Skip to Main Content
Last updated .

Connecticut prohibits any person from: 1) possessing or using a machine gun for an offensive or aggressive purpose; or 2) transferring, selling or giving a machine gun to a person under age 16, including the temporary transfer of a machine gun to such person for use in target shooting or on a firing or shooting range or for any other purpose.1

The possession or use of a machine gun is presumed to be for an offensive or aggressive purpose when:

  • The machine gun is on premises not owned or rented, for bona fide permanent residence or business occupancy, by the person in whose possession the machine gun was found;
  • In the possession of, or used by, an unnaturalized foreign-born person;
  • In the possession of, or used by, a person convicted of a crime of violence in any state or federal court;
  • The machine gun has been adapted to use projectiles of any caliber and has not been registered; or
  • Empty or loaded projectiles of any caliber which have been or are capable of use in the machine gun are found in the immediate vicinity of such firearm.2

Any machine gun adapted to use projectiles of any caliber must be registered in the office of the Commissioner of Emergency Services and Public Protection within 24 hours after its acquisition and, thereafter, annually, on July first.3 The application must show the model and serial number of the gun, the name, address and occupation of the person in possession, and from whom and the purpose for which the gun was acquired. Any person who fails to register any gun as required hereby shall be presumed to possess the same for an offensive or aggressive purpose. The registration data shall not be subject to inspection by the public.4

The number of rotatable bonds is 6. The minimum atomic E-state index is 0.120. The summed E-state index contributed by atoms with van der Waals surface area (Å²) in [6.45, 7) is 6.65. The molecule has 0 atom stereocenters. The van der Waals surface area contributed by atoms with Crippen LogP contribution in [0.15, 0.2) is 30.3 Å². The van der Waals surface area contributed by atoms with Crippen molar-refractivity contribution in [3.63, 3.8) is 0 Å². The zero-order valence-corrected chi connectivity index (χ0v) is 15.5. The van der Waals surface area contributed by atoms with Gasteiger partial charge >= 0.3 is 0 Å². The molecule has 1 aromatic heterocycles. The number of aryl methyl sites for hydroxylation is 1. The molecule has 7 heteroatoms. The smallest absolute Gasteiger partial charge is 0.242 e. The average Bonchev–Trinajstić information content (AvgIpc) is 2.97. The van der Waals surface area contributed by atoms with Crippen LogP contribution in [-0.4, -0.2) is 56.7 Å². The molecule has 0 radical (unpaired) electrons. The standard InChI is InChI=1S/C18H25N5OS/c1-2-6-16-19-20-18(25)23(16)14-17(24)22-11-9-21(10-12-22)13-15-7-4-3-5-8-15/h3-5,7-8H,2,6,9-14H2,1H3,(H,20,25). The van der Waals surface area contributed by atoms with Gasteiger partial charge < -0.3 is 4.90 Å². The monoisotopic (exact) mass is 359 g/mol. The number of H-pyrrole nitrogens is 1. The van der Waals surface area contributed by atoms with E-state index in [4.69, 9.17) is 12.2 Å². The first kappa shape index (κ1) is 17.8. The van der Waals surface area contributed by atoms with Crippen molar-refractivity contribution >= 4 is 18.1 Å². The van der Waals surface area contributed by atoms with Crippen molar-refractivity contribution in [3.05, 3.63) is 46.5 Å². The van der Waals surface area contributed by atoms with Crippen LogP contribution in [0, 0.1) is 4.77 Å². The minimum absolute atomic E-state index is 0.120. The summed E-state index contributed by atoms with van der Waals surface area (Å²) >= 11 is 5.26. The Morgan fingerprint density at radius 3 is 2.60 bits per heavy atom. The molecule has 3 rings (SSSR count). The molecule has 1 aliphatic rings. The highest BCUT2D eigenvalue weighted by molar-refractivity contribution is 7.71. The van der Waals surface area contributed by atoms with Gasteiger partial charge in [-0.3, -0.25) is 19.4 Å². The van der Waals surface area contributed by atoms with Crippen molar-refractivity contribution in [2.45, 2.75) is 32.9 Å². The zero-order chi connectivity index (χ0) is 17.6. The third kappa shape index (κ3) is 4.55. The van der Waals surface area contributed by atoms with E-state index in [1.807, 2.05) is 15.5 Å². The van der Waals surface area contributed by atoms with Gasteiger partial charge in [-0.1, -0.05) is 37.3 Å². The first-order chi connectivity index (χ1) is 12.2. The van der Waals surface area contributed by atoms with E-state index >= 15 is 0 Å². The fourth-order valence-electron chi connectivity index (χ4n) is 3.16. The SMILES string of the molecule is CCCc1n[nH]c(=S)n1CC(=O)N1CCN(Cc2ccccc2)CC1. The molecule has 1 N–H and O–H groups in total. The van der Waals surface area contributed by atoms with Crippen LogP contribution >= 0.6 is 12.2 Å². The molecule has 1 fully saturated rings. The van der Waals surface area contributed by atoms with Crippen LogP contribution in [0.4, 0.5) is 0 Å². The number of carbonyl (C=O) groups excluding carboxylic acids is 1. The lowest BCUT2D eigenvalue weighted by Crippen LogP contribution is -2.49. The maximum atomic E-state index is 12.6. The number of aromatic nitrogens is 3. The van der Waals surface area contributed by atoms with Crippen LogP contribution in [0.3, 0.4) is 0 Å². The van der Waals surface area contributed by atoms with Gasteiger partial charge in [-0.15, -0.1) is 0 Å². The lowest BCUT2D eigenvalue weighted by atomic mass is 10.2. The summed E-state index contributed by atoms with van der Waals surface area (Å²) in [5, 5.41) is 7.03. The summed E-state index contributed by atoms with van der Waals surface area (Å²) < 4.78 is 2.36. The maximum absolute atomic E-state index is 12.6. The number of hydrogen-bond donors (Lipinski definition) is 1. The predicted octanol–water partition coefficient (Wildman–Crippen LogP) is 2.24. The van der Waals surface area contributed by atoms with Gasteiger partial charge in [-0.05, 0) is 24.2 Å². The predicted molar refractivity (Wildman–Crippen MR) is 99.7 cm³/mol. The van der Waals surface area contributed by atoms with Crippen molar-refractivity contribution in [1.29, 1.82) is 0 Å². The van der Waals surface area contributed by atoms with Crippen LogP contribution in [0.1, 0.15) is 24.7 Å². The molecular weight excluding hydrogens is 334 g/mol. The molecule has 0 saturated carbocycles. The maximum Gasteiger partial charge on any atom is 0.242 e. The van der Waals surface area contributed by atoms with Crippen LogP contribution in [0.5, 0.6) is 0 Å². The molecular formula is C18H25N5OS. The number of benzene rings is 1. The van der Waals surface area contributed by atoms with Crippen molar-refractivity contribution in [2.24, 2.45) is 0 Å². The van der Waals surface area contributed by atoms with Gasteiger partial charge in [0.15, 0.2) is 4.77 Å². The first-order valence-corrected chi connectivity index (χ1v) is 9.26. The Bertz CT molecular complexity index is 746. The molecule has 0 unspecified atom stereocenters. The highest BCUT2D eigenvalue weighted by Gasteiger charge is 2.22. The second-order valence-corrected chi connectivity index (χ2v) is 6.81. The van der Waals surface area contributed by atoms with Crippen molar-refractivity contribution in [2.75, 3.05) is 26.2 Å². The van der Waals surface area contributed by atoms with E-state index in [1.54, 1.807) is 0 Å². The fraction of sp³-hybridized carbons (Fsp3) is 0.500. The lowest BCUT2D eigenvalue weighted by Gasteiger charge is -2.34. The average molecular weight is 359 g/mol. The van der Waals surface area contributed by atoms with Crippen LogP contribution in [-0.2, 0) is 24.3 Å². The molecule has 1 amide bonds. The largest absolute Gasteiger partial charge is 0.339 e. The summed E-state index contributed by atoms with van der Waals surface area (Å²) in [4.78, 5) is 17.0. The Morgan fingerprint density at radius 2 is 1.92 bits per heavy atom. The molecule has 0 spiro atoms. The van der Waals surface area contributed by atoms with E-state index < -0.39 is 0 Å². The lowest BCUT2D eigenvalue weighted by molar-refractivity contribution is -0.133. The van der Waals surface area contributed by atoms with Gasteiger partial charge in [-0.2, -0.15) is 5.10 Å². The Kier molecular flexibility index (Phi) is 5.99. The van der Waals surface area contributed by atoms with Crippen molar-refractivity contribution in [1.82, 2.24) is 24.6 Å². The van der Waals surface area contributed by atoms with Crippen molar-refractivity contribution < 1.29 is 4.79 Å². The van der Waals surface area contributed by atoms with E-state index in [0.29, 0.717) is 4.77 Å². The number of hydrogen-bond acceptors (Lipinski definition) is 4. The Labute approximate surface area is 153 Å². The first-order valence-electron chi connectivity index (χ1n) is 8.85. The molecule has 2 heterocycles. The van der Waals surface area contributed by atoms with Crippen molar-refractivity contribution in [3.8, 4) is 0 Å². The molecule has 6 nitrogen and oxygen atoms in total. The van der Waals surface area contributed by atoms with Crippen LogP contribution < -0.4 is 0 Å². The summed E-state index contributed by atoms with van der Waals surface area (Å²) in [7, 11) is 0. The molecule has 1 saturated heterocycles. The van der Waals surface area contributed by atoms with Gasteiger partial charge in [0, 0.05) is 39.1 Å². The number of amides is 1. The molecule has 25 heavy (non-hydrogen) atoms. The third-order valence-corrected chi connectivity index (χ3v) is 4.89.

Manufacturers of machine guns must keep a register of all such firearms.5 This register shall show the model and serial number, and the date of manufacture, sale, loan, gift, delivery or receipt of each machine gun, the name, address and occupation of the person to whom the machine gun was sold, loaned, given or delivered or from whom it was received, and the purpose for which it was acquired by the person to whom the machine gun was sold, loaned, given or delivered.6

In 2018, Connecticut prohibited the manufacture, sale, or possession of rate of fire enhancement devices, such as bump stocks, that can significantly increase a firearm’s rate of fire so that it functions similarly to a machine gun.7 In October, 2017, a shooter used multiple bump stock devices in an attack on concert-goers in Las Vegas to perpetrate the deadliest mass shooting attack in modern history.

Connecticut defines a “rate of fire enhancement” as “any device, component, part, combination of parts, attachment or accessory” that:

(1) “Uses energy from the recoil of a firearm to generate a reciprocating action that causes repeated function of the trigger,” such as a bump stock;

(2) “[R]epeatedly pulls the trigger of a firearm through the use of a crank, lever or other part,” such as a trigger crank; and

(3) “[C]auses a semiautomatic firearm to fire more than one round per operation of the trigger, where the trigger pull and reset constitute a single operation of the trigger,” such as a binary trigger system.8

Federal law requires machine guns to be registered with the Bureau of Alcohol, Tobacco, Firearms & Explosives (ATF), and generally prohibits the transfer or possession of machine guns manufactured after May 19, 1986.9 In 2019, an ATF rule went into effect defining bump stocks as machine guns, meaning that bump stocks are generally banned.10

 See our Machine Guns policy summary for a comprehensive discussion of this issue. 

  1. Conn. Gen. Stat. § 53-202(c). “Machine gun” is defined as a weapon of any description, loaded or unloaded, which shoots, is designed to shoot or can be readily restored to shoot automatically more than one projectile, without manual reloading, by a single function of the trigger, and includes any part or combination of parts designed for use in converting a weapon into a machine gun, and any combination of parts from which a machine gun can be assembled if such parts are in the possession or under the control of a person. Conn. Gen. Stat. § 53-202(a).[]
  2. Conn. Gen. Stat. § 53-202(d).[]
  3. Conn. Gen. Stat. § 53-202(g).[]
  4. Id.[]
  5. Conn. Gen. Stat. § 53-202(f).[]
  6. Id.[]
  7. Conn. Gen. Stat. § 53-206g(a).[]
  8. Conn. Gen. Stat. § 53-206g(c).[]
  9. 18 U.S.C. § 922(o); 26 U.S.C. § 5861(d).[]
  10. Bump-Stock-Type Devices, 83 Fed. Reg. 66,514 (Dec. 26, 2018) (27 C.F.R. pts. 447, 478, 479).[]